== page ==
Relocation revival

Copyright: David Lawson - Arthur Andersen Review 1996

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Britain is on the move again. The exodus of firms from central London is set to take off after several years in the doldrums and close to 100,000 people across the country are estimated to be included in career or group moves by employers, an increase of almost 40 per cent on last year. This is partly because economic growth is encouraging companies to dust off expansion plans postponed in the recession. But more complex factors are also at work - and these focus as much on people as on economics.

Movement has traditionally been driven by occupation costs. Periods of growth led to soaring rents and accommodation shortages which pushed firms out of city centres. London was a particular generator, sending some companies scurrying the length of the country to find new sites and buildings. Today there is plenty of elbow room to expand, with acres of buildings standing empty following the last frenzied round of construction. Rents have also halved in London, yet around 8,500 jobs will move out of the city centre this year - three times the 1995 total, according to property consultants Jones Lang Wootton. That figure could soar even further by next year, with almost 40 firms considering relocation.

The motivation for moving has changed, however. Mergers and acquisitions have triggered firms to rationalise. Business process re-engineering and outsourcing of non-core services have also reduced space demands, encouraging firms to seek smaller, more efficient premises. More than 60 per cent of moves now under way in central London are designed to improve organisational efficiency, says JLW.

But perhaps the most significant break with tradition is that staff attitudes are now as important as figures on a balance sheet. Companies accept that better working conditions are vital to attract - and hold on to - skilled workers. That means finding better premises, often in landscaped surroundings away from congested town centres.

But more effort also goes into easing the pain of staff moves. Counselling has become almost automatic, often at staff homes, as managers realise that families need as much help as the workers involved. Finding new homes, schools - even jobs for working partners - have all become part of the service.

People are being recognised as a company's most important asset, says Sue Shortland, manager of the CBI Employee Relocation Council. The success of starting up in a new location relies heavily on whether key staff can be persuaded to move - and their capacity to get back up to speed when they arrive.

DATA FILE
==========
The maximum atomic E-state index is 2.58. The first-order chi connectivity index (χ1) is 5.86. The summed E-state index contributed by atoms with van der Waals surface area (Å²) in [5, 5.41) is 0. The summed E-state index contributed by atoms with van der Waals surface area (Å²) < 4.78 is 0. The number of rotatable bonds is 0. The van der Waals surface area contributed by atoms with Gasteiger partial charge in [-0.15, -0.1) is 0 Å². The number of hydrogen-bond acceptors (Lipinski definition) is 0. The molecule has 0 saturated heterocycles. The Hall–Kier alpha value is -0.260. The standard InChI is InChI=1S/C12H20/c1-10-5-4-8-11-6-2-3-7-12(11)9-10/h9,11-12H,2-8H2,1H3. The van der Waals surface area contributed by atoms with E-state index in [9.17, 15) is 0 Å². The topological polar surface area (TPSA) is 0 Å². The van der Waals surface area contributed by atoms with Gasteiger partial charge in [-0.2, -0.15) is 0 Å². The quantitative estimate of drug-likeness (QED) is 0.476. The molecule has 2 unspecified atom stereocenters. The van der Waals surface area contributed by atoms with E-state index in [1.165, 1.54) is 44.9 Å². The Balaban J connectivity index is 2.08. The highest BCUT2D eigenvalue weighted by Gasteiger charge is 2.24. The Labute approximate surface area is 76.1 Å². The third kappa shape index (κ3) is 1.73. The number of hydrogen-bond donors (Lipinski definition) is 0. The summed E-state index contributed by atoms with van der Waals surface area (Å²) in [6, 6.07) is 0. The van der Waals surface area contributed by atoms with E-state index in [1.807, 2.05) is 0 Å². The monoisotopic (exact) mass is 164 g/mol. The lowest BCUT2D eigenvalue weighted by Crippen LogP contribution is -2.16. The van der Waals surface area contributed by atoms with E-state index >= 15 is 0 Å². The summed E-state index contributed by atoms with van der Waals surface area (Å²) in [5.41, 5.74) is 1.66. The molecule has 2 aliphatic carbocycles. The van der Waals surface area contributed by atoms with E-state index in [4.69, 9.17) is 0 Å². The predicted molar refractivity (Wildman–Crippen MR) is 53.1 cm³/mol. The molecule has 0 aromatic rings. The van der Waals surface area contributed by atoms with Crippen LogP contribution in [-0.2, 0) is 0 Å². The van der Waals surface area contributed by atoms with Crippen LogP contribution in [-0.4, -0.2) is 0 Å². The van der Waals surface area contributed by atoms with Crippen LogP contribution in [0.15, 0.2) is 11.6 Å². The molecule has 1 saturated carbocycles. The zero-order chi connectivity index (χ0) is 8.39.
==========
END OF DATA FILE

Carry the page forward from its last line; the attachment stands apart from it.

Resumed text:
This imposes new responsibilities on personnel departments - just at a time when many have been through their own painful downsizing. Even those in firms remaining in existing buildings are facing heavier workloads. Around 40 per cent of relocation involves individual career moves, according to Andrew Finney, managing director of Hambro Countrywide Relocation. Modern working patterns are moving towards short contracts, project-based planning and more flexibility among staff about where they work.

This means even the smallest firms need some kind of relocation policy. Moving people is expensive - between 20,000 and 25,000 per head. But it can cost even more where a firm has to negotiate in a vacuum with a staff member who will want to claim as much compensation as possible, says John Carolan, managing director of Black Horse Relocation. Avoiding friction is as important as controlling costs, however. A group move can - and should - be planned carefully to avoid this, says Ms Shortland.

Communication is the first priority. Senior managers need to keep information confidential at the early stages, otherwise scare stories spread like wildfire, draining morale. But staff quickly need to be informed about moves which will fundamentally affect their lives.

For all the extra flexibility being accepted as part of modern working conditions, people are aware of the greater difficulties and expense of relocating nowadays, says Mr Carolan. Ten years ago they could buy and sell homes with ease, and alternative jobs were much more accessible - not just for them but for working partners.

Once a move has been formally announced, much of the disquiet can be eased by simple information. Most moves involve reasonably short distances. Jones Lang Wootton points out that cross-country shifts have almost disappeared apart from a feu large government departments. Movement out of London tends to be into the suburbs or surrounding counties.

Even a couple of dozen miles can be crucial for staff, however. In a survey of 160 blue-chip companies earlier this year, Black Horse found that almost half of movers had school-aged children, which would mean significant disruption in education plans. Employers have sometimes failed to appreciate these problems. One study by Black Horse found that 90 per cent of relocating parents were worried about schools yet only a third of employers saw it as a potential pitfall. The same applies to the 'trailing spouse'. Around 40 per cent staff have a working partner and 75 per cent of these were concerned about job and money prospects. Again, only a third of employers saw this as a potential problem.

Some firms overlook even more basic issues such as the legality of demanding that a worker move. Contracts may state specifically that employment is at a particular place of work. Enforcing a move could spark redundancy payment rights, adding to the bottom-line costs.

Even where moves are permitted, firms may still face claims. For instance, the courts recently ruled that relocation can discriminate against women. Their partners tend to be main breadwinners, so they cannot move. Employment law also demands reasonable periods of consultation, particularly with trade unions where redundancies may be involved.

Planning for these kinds of issues has to begin as early as possible rather than just tacked on, says Mr Carolan. Companies can then sketch out which staff will be reluctant to move and correlate this against those considered essential to make the move a success. It is not unusual for relocations to be cancelled after weighing the advantages and difficulties and long before the idea reaches the ears of staff.

But the hard work really starts once the board comes down in favour of a move. Until relatively recently, this was piled on the shoulders of personnel departments, and for some it proved a crippling weight. Most companies rarely, if ever, face the problem of uprooting a complete workforce, so they have little experience to build on. Even for the giants, major relocations are rare, and few had the manpower to carry the burden during waves of movement seen in the 1960s and 1970s.